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Audience Witnesses Self-Help Drama Third Hand

Darya Yurskaya as Marty, running the oddly subdued self-help class depicted in “Circle Mirror Transformation.” Yekaterina Tsvetkova

Annie Baker, an American playwright who hails from New England, is continuing to forge a professional relationship with Russia.

Her play "The Aliens" has already been produced in three Russian cities, including Moscow's Pushkin Theater. Now, her play "Circle Mirror Transformation" has opened on the small stage of the Moscow Art Theater under the title "Let's Begin Again."

Baker is a subtle, even delicate, writer. Which is not to say that her plays are in any way dainty. In "The Aliens," one character dies from ignorance and weakness, while in "Circle Mirror," people's lives crumble like cookies.

The delicacy of the plays lies in Baker's manner of observing life catastrophes. Like a surgeon, she is fascinated by the pathologies she encounters and is exact in her attempts to understand them. However, like a loving sister, she knows that failure, fallibility and clumsiness are integral parts of the human experience, and not elements that contradict or defile it.

"Circle Mirror Transformation" presents five participants collected together in the profoundly American experience of a community self-help class. It is run by Marty (Darya Yurskaya), who participates in all activities with her husband James (Igor Zolotovitsky), a struggling actress Theresa (Olga Voronina), the wood sculptor Schultz (Valery Troshin), and a teenage wannabe actress named Lauren (Anastasia Velikorodnaya).

Director Adrian Giurgea, a Romanian-born American, gives the play a lovely, colorful and heartfelt reading. Not to mention funny: It's very, very funny — often at the most awkward or saddest of moments.

Giurgea and his designer Nikolai Simonov throw us a curve at the beginning (to mix sports metaphors). As we enter the hall, a group of five young men in a community sports center are playing a real live basketball game, with all the requisite slam dunks, alley-oops, behind-the-back passes, blocked shots and fast breaks. This is enough to get the audience going to the point where they are applauding baskets made, and groaning at missed shots.

But a bell rings, the men hustle off the court and, one by one, the members of the self-help group enter the space. It's an ingenious bit of pace shifting that enhances the introspective nature of the play to come.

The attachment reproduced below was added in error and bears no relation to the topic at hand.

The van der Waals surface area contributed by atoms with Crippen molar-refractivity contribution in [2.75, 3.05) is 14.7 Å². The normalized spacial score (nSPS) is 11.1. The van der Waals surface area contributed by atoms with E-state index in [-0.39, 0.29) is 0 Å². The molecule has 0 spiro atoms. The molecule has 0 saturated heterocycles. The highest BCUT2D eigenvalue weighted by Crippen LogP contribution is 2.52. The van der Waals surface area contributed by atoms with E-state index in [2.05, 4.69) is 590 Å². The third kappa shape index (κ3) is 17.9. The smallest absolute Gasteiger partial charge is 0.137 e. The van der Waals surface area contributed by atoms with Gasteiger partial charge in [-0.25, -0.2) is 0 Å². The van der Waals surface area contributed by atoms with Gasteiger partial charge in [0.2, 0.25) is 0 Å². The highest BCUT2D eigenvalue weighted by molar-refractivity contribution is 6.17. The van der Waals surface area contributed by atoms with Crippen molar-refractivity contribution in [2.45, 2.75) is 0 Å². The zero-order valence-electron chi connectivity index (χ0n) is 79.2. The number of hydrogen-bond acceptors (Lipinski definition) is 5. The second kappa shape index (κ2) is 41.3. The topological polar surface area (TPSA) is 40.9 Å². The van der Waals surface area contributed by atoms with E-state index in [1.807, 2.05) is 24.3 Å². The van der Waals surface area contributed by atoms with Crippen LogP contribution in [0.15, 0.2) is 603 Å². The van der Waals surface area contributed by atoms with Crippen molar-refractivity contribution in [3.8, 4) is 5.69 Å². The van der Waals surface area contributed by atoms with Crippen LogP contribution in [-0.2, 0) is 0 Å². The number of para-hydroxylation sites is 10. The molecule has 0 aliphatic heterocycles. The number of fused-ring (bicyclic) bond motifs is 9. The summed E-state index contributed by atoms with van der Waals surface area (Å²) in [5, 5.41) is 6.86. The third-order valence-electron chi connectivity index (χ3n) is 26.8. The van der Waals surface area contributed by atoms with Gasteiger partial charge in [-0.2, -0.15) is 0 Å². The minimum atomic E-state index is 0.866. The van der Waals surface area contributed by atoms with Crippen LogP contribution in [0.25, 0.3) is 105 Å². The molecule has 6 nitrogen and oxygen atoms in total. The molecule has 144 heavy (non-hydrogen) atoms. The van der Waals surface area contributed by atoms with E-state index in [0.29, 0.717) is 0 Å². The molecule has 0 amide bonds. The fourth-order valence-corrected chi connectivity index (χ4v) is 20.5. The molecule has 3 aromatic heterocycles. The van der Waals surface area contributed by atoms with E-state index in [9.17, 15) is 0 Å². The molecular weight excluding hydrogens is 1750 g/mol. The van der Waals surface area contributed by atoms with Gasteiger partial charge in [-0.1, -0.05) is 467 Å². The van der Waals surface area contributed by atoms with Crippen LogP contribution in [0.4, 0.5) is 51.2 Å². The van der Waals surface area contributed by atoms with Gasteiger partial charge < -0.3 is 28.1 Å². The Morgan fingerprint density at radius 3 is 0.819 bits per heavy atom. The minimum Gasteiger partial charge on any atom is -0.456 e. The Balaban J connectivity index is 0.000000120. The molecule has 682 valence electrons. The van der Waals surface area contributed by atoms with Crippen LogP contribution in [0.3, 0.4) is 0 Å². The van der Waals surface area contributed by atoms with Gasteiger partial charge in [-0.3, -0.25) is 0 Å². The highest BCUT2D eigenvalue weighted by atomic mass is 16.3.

Each individual in the group has his or her reasons for being here. Theresa and Schultz are trying to get over failed relationships. Lauren needs to work out the frustrations of watching her parents' problems up too close. James is pretty much there for Marty, who is there to lead the class — although they will learn that they have a crisis brewing, too.

To her distinct credit, Baker makes it almost impossible to describe her play's plot or story in brief. She frequently cuts events out before they happen, leaving scenes hanging unresolved and unexplained. Dialogue is often made up of small talk and innuendo. Most anything that could be called a traditional event takes place off stage.

Instead, we watch characters attempting to describe the others in the group; acting out imagined scenes involving people who are close to them; and lying on the floor playing a game by which everyone tries to complete a group count to ten, each taking on one number at a time without two people ever speaking at the same time.

What may strike us as a simple — even silly — game at first, grows into a meaningful metaphor for people finding a way to exist in a group, and to sense the impulses of others. The cool thing about Baker's use of the game is that she entirely avoids the kind of psychobabble being used in this article, and turns it into a funny bit of theatrical action.

Under Giurgea's direction all of the actors turn in warm, affecting performances.

Voronina's Theresa, for all her extrovert behavior, remains the biggest enigma of them all, while Yurskaya's Marty has a way of wearing her heart on her sleeve despite attempting to remain safely packed behind several layers of emotional and psychological protective shields.

Troshin's Schultz arguably makes the biggest and longest journey of all the characters, beginning as something of a self-defensive nerd but emerging as an expansive, generous individual.

"Circle Mirror Transformation" is built to be evasive, providing few answers and defining no one clearly. That is its strength and its triumph. This mosaic-like play, and Giurgea's production of it, uses half shades, partial phrases and unfinished scenes to evoke in spectators a full-blooded, emotional response.

"Circle Mirror Transformation" (Russian title: Nachnyom Vsyo Snachala) plays May 13 at 7 p.m. on the Small Stage of the Moscow Art Theater, located at 3 Kamergersky Pereulok. Metro Okhotny Ryad. Tel. 495-629-5370. Running time: 2 hours, 45 minutes.

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